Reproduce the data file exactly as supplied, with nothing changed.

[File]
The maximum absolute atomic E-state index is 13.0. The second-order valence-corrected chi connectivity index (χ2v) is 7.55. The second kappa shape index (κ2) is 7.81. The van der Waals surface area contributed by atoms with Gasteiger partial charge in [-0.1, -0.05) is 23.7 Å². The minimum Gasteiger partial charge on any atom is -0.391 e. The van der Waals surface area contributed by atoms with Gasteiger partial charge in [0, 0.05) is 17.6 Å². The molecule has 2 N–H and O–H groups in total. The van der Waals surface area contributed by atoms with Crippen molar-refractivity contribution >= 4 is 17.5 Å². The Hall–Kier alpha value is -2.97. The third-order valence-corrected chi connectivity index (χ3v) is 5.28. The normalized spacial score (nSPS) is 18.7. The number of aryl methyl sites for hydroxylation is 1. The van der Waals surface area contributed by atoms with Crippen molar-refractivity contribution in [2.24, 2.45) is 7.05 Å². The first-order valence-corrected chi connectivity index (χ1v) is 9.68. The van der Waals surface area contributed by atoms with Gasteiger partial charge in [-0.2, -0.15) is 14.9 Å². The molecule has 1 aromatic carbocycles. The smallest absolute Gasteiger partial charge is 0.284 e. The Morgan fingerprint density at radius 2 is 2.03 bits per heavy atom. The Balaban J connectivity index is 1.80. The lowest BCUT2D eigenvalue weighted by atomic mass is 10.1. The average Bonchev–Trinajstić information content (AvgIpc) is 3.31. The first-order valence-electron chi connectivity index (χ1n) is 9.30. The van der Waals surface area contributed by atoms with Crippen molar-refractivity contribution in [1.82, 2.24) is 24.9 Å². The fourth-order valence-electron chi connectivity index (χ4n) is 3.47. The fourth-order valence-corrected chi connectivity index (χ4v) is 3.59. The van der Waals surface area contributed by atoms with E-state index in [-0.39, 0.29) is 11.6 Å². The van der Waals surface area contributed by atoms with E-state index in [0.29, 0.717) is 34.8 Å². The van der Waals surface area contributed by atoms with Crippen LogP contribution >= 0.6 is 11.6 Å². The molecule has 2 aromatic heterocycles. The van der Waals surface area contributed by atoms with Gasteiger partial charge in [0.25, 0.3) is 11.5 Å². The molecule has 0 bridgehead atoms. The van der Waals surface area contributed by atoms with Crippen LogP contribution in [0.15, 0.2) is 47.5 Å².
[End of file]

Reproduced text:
The maximum absolute atomic E-state index is 13.0. The second-order valence-corrected chi connectivity index (χ2v) is 7.55. The second kappa shape index (κ2) is 7.81. The van der Waals surface area contributed by atoms with Gasteiger partial charge in [-0.1, -0.05) is 23.7 Å². The minimum Gasteiger partial charge on any atom is -0.391 e. The van der Waals surface area contributed by atoms with Gasteiger partial charge in [0, 0.05) is 17.6 Å². The molecule has 2 N–H and O–H groups in total. The van der Waals surface area contributed by atoms with Crippen molar-refractivity contribution >= 4 is 17.5 Å². The Hall–Kier alpha value is -2.97. The third-order valence-corrected chi connectivity index (χ3v) is 5.28. The normalized spacial score (nSPS) is 18.7. The number of aryl methyl sites for hydroxylation is 1. The van der Waals surface area contributed by atoms with Crippen molar-refractivity contribution in [2.24, 2.45) is 7.05 Å². The first-order valence-corrected chi connectivity index (χ1v) is 9.68. The van der Waals surface area contributed by atoms with Gasteiger partial charge in [-0.2, -0.15) is 14.9 Å². The molecule has 1 aromatic carbocycles. The smallest absolute Gasteiger partial charge is 0.284 e. The Morgan fingerprint density at radius 2 is 2.03 bits per heavy atom. The Balaban J connectivity index is 1.80. The lowest BCUT2D eigenvalue weighted by atomic mass is 10.1. The average Bonchev–Trinajstić information content (AvgIpc) is 3.31. The first-order valence-electron chi connectivity index (χ1n) is 9.30. The van der Waals surface area contributed by atoms with Crippen molar-refractivity contribution in [1.82, 2.24) is 24.9 Å². The fourth-order valence-electron chi connectivity index (χ4n) is 3.47. The fourth-order valence-corrected chi connectivity index (χ4v) is 3.59. The van der Waals surface area contributed by atoms with E-state index in [-0.39, 0.29) is 11.6 Å². The van der Waals surface area contributed by atoms with E-state index in [0.29, 0.717) is 34.8 Å². The van der Waals surface area contributed by atoms with Crippen LogP contribution >= 0.6 is 11.6 Å². The molecule has 2 aromatic heterocycles. The van der Waals surface area contributed by atoms with Gasteiger partial charge in [0.25, 0.3) is 11.5 Å². The molecule has 0 bridgehead atoms. The van der Waals surface area contributed by atoms with Crippen LogP contribution in [0.15, 0.2) is 47.5 Å².